After running 6 companies, Victor Mitchell seeks Colorado governor’s office

Denver Business Journal
Ed Sealover - Reporter


Victor Mitchell, a Republican former legislator, running for Colorado governor, stops in Morrison on his way back into Denver from an event he attended in Buena Vista.

As a 21-year-old junior at San Diego State University, Victor Mitchell was working his way through school with a transportation-for-hire company when he sat his boss down and informed him of some things that he felt the company owner was doing wrong. That led to Mitchell getting fired.

Not content with walking away, the barely-old-enough-to-drink Mitchell took out a $25,000 loan, spent $20,000 of it on a limousine and went head-to-head with his former employer in competing for business. After a successful run, he sold his startup company for a few hundred thousand dollars — to the man who had fired him.

Later, after selling his first business, Mitchell launched Advantage Cellular, a retail chain that sold used wireless devices and became the biggest company of its kind in southern California.

Now, six companies into a 31-year career as an entrepreneur, Mitchell has a new goal: To be the Republican nominee for governor in Colorado.

Ten years after serving one term as a state legislator from Douglas and Teller counties, and seven years after leading the effort to defeat the $3 billion educational tax hike known as Proposition 103, he is running a campaign that centers on reform of a number of areas of state government and features quite a few outside-the-box ideas — much like his business career.

“You can be mad, you can be apathetic or you can put yourself back out there and make a difference,” the 52-year-old Mitchell said of the current political atmosphere, which has made the race for the open gubernatorial seat one of the most unpredictable in recent memory.

“Frankly, that’s desperately what we need in our state," he said. "There’s so much hyperpartisanship. We have so many traditionalist candidates ... I believe we can make a difference. I believe we can solve problems.”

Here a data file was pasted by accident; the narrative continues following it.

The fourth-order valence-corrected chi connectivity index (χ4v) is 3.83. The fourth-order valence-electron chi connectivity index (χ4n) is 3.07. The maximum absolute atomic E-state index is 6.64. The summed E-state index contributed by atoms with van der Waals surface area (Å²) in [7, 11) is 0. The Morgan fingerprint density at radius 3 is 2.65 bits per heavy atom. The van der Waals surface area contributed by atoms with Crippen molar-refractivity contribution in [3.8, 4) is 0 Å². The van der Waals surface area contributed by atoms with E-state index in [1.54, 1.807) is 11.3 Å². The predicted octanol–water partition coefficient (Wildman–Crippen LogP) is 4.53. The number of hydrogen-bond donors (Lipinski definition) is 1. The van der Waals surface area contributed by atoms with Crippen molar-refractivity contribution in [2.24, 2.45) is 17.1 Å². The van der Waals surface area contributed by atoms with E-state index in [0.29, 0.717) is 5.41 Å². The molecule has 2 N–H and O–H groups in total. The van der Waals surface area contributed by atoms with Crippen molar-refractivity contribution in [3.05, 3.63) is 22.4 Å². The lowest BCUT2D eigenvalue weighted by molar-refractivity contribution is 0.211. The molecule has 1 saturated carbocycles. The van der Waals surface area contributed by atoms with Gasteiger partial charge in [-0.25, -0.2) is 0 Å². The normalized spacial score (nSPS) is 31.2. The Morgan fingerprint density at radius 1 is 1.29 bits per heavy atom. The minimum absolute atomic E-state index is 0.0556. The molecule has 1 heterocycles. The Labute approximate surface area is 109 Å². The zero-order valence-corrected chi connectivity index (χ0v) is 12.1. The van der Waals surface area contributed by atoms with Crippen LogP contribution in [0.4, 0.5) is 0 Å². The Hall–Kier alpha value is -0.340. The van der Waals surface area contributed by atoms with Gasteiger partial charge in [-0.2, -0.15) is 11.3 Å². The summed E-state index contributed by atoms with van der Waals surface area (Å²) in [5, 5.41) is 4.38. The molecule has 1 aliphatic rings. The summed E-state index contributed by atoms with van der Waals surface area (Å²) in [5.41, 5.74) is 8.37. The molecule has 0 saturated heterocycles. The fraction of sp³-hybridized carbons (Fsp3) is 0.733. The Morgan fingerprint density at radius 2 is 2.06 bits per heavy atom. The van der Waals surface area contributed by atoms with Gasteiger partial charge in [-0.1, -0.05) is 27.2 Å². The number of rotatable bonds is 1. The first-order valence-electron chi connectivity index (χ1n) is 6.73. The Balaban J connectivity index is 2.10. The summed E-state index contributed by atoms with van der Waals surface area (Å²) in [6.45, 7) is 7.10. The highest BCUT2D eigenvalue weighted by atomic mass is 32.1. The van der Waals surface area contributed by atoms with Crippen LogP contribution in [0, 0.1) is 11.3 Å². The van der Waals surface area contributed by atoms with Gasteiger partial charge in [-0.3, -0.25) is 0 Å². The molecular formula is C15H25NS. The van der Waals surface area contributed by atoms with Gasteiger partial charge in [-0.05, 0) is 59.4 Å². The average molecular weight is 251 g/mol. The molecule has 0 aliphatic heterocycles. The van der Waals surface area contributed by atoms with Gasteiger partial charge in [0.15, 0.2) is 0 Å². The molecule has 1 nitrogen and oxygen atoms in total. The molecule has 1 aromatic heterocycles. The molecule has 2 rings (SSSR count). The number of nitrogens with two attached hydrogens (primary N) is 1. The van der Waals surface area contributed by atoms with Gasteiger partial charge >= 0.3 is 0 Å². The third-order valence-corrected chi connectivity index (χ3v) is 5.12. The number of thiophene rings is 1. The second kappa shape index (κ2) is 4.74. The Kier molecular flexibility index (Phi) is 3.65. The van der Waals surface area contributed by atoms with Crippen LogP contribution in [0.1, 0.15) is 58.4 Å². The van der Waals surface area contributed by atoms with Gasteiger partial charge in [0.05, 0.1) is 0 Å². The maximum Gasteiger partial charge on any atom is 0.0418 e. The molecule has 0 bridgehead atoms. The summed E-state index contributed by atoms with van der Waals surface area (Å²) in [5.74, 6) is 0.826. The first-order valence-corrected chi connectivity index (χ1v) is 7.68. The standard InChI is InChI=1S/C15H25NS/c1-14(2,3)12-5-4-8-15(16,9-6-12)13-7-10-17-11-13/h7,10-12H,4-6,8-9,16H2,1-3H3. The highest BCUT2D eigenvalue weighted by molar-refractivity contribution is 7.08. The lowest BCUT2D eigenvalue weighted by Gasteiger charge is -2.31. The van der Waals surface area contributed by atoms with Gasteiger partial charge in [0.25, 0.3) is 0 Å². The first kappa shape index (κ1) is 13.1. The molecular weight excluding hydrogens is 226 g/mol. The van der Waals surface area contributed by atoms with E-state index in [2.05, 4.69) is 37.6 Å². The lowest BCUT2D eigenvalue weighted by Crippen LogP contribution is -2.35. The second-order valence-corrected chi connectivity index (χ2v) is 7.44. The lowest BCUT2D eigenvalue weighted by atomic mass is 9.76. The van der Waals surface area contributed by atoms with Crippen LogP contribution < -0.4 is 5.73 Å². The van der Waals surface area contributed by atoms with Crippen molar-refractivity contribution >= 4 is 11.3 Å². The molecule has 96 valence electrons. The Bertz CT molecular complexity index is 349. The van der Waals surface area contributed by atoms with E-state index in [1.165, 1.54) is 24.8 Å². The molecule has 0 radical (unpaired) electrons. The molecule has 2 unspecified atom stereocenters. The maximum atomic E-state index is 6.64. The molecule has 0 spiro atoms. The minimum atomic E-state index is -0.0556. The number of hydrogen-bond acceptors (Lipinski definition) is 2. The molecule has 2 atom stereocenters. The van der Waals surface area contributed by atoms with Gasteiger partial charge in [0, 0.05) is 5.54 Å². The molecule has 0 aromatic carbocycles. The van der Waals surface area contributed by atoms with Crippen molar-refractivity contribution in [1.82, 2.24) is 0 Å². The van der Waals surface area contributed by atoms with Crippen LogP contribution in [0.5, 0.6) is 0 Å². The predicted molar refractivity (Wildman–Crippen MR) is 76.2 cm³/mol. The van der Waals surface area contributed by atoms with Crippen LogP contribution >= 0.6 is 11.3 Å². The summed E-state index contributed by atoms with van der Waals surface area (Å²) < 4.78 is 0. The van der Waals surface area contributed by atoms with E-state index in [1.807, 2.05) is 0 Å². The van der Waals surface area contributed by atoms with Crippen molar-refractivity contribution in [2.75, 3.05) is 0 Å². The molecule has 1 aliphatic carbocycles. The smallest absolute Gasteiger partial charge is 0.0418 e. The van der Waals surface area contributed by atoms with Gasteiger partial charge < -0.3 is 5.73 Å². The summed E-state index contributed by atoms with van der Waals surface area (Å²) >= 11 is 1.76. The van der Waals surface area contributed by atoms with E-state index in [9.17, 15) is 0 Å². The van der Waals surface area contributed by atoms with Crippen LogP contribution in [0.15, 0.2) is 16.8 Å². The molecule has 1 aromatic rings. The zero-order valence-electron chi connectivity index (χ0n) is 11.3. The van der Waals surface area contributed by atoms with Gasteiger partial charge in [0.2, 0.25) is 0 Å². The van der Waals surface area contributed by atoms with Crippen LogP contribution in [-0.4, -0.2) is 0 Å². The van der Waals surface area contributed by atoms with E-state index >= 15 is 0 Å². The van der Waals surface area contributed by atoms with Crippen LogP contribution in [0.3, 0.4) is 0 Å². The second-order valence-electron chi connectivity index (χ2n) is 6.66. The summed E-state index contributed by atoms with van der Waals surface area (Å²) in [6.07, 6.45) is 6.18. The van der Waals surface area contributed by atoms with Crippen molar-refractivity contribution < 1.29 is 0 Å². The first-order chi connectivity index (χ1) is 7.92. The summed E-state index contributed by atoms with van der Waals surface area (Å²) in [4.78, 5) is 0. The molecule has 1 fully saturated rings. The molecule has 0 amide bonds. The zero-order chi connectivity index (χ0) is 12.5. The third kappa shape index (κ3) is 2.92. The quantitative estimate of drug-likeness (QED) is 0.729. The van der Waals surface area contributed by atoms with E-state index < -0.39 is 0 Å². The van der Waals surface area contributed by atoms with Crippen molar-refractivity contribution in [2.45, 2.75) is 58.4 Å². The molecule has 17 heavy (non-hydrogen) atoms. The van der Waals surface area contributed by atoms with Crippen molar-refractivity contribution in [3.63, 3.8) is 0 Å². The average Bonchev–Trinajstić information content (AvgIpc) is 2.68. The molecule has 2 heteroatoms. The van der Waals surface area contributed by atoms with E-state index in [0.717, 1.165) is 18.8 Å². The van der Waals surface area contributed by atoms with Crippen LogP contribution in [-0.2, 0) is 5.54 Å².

Mitchell has been trying to make a difference on the public scene since receiving his master’s degree in public administration from Harvard’s John F. Kennedy School of Government in 2005 — a degree he sought in order to try to give back after 18 years in private business.

After being what he described as one of just six conservatives in his 220-person class, he returned to Colorado and ran for a state House seat, receiving enough support that the Republican incumbent, Rep. Jim Sullivan, decided to retire.

But while Mitchell speaks of learning to work across the aisle and to focus on educational issues in the one term he served in the House, he decided that he could make more of a difference outside of the system. And it is that maverick style that has defined both his career and his campaign.

Mitchell founded Lead Funding upon leaving the Legislature in 2009 and has run the financing company ever since, using proprietary evaluation tools to offer to growing companies loans that are more expensive that those you might find at banks but far less expensive than private equity.

The son of a single mother who was 90 percent blind and who moved roughly a dozen times during his childhood, he is driven by a desire to make a difference, he said — and is approaching the specifics of that broad goal in a number of unusual ways.

On transportation, for example, Mitchell has opposed the idea of raising the sales tax through a ballot initiative to pay for roads — a position he shares with many of the other Republicans seeking to succeed term-limited Gov. John Hickenlooper in the November election.

But he has embraced the idea of replacing the gas tax, at least partially, with a vehicle-miles-traveled fee that uses data collected on the amount that cars are driven and charges state residents based on that amount — an idea that he said should be resonating better with some of the conservatives who oppose it.